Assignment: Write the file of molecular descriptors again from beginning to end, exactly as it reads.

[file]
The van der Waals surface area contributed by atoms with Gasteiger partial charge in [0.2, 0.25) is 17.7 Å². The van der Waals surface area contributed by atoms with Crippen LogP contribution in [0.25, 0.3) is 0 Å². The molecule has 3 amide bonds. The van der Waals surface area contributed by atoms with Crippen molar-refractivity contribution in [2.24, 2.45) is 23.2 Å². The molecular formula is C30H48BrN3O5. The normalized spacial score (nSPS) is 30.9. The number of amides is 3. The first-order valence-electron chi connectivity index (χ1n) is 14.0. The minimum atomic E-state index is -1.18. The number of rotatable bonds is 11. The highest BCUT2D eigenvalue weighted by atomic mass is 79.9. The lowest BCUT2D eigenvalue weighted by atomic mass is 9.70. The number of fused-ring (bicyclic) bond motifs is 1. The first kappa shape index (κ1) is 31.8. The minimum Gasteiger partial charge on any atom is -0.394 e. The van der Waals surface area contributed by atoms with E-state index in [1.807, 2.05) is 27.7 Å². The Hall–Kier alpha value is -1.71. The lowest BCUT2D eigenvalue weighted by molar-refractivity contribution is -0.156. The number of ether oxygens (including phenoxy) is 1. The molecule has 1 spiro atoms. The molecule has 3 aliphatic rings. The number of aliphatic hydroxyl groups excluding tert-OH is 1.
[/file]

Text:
The van der Waals surface area contributed by atoms with Gasteiger partial charge in [0.2, 0.25) is 17.7 Å². The van der Waals surface area contributed by atoms with Crippen LogP contribution in [0.25, 0.3) is 0 Å². The molecule has 3 amide bonds. The van der Waals surface area contributed by atoms with Crippen molar-refractivity contribution in [2.24, 2.45) is 23.2 Å². The molecular formula is C30H48BrN3O5. The normalized spacial score (nSPS) is 30.9. The number of amides is 3. The first-order valence-electron chi connectivity index (χ1n) is 14.0. The minimum atomic E-state index is -1.18. The number of rotatable bonds is 11. The highest BCUT2D eigenvalue weighted by atomic mass is 79.9. The lowest BCUT2D eigenvalue weighted by atomic mass is 9.70. The number of fused-ring (bicyclic) bond motifs is 1. The first kappa shape index (κ1) is 31.8. The minimum Gasteiger partial charge on any atom is -0.394 e. The van der Waals surface area contributed by atoms with E-state index in [1.807, 2.05) is 27.7 Å². The Hall–Kier alpha value is -1.71. The lowest BCUT2D eigenvalue weighted by molar-refractivity contribution is -0.156. The number of ether oxygens (including phenoxy) is 1. The molecule has 1 spiro atoms. The molecule has 3 aliphatic rings. The number of aliphatic hydroxyl groups excluding tert-OH is 1.